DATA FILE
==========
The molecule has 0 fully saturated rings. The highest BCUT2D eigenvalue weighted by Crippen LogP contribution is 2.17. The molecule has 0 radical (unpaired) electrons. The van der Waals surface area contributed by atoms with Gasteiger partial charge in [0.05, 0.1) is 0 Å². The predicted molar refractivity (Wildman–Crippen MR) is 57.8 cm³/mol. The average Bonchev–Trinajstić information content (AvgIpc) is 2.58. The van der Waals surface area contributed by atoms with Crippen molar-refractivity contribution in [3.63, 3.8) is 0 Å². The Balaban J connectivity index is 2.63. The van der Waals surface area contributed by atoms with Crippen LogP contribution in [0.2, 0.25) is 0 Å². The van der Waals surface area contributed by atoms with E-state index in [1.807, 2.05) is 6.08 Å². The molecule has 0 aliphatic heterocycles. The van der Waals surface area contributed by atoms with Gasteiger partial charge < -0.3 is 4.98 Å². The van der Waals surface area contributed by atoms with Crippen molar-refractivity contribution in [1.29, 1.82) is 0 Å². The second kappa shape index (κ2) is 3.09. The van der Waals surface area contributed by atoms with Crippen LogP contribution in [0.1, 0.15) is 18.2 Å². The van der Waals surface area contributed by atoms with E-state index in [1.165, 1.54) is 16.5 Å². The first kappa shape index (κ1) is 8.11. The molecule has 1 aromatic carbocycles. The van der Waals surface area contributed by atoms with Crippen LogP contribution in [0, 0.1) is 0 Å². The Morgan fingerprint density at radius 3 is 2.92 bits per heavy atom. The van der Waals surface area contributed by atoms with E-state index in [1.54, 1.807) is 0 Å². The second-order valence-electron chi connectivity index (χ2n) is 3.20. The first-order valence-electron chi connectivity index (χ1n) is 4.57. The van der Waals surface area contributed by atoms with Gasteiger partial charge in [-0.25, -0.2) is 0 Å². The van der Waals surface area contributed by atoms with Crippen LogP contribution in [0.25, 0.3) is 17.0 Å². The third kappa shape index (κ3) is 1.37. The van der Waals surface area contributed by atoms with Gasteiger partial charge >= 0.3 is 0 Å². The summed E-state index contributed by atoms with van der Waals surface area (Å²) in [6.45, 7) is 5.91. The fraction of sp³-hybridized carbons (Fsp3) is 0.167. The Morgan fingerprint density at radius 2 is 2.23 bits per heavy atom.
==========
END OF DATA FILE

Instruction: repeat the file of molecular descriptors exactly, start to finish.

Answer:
The molecule has 0 fully saturated rings. The highest BCUT2D eigenvalue weighted by Crippen LogP contribution is 2.17. The molecule has 0 radical (unpaired) electrons. The van der Waals surface area contributed by atoms with Gasteiger partial charge in [0.05, 0.1) is 0 Å². The predicted molar refractivity (Wildman–Crippen MR) is 57.8 cm³/mol. The average Bonchev–Trinajstić information content (AvgIpc) is 2.58. The van der Waals surface area contributed by atoms with Crippen molar-refractivity contribution in [3.63, 3.8) is 0 Å². The Balaban J connectivity index is 2.63. The van der Waals surface area contributed by atoms with Crippen LogP contribution in [0.2, 0.25) is 0 Å². The van der Waals surface area contributed by atoms with E-state index in [1.807, 2.05) is 6.08 Å². The molecule has 0 aliphatic heterocycles. The van der Waals surface area contributed by atoms with Gasteiger partial charge < -0.3 is 4.98 Å². The van der Waals surface area contributed by atoms with Crippen molar-refractivity contribution in [1.29, 1.82) is 0 Å². The second kappa shape index (κ2) is 3.09. The van der Waals surface area contributed by atoms with Crippen LogP contribution in [0.1, 0.15) is 18.2 Å². The van der Waals surface area contributed by atoms with E-state index in [1.165, 1.54) is 16.5 Å². The first kappa shape index (κ1) is 8.11. The molecule has 1 aromatic carbocycles. The van der Waals surface area contributed by atoms with Crippen LogP contribution in [0, 0.1) is 0 Å². The Morgan fingerprint density at radius 3 is 2.92 bits per heavy atom. The van der Waals surface area contributed by atoms with E-state index in [1.54, 1.807) is 0 Å². The second-order valence-electron chi connectivity index (χ2n) is 3.20. The first-order valence-electron chi connectivity index (χ1n) is 4.57. The van der Waals surface area contributed by atoms with Gasteiger partial charge in [-0.25, -0.2) is 0 Å². The van der Waals surface area contributed by atoms with Crippen LogP contribution in [0.25, 0.3) is 17.0 Å². The third kappa shape index (κ3) is 1.37. The van der Waals surface area contributed by atoms with Gasteiger partial charge >= 0.3 is 0 Å². The summed E-state index contributed by atoms with van der Waals surface area (Å²) in [6.45, 7) is 5.91. The fraction of sp³-hybridized carbons (Fsp3) is 0.167. The Morgan fingerprint density at radius 2 is 2.23 bits per heavy atom.